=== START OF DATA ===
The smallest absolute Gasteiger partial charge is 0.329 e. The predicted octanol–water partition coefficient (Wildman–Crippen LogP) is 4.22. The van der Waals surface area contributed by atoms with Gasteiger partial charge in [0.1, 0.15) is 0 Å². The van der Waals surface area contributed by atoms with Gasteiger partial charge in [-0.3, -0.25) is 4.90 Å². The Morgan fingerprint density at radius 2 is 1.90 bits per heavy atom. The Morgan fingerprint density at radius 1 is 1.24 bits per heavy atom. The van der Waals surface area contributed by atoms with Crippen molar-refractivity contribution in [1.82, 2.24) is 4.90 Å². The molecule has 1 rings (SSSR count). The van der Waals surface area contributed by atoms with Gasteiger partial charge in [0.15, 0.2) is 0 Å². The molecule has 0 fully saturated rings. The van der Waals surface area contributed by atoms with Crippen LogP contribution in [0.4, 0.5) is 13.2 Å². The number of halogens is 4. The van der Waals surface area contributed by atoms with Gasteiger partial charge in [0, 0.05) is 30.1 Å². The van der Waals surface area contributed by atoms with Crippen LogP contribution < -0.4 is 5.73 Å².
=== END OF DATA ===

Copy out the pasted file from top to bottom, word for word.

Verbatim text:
The smallest absolute Gasteiger partial charge is 0.329 e. The predicted octanol–water partition coefficient (Wildman–Crippen LogP) is 4.22. The van der Waals surface area contributed by atoms with Gasteiger partial charge in [0.1, 0.15) is 0 Å². The van der Waals surface area contributed by atoms with Gasteiger partial charge in [-0.3, -0.25) is 4.90 Å². The Morgan fingerprint density at radius 2 is 1.90 bits per heavy atom. The Morgan fingerprint density at radius 1 is 1.24 bits per heavy atom. The van der Waals surface area contributed by atoms with Crippen molar-refractivity contribution in [1.82, 2.24) is 4.90 Å². The molecule has 1 rings (SSSR count). The van der Waals surface area contributed by atoms with Gasteiger partial charge in [0.15, 0.2) is 0 Å². The molecule has 0 fully saturated rings. The van der Waals surface area contributed by atoms with Crippen LogP contribution in [0.4, 0.5) is 13.2 Å². The number of halogens is 4. The van der Waals surface area contributed by atoms with Gasteiger partial charge in [0, 0.05) is 30.1 Å². The van der Waals surface area contributed by atoms with Crippen LogP contribution < -0.4 is 5.73 Å².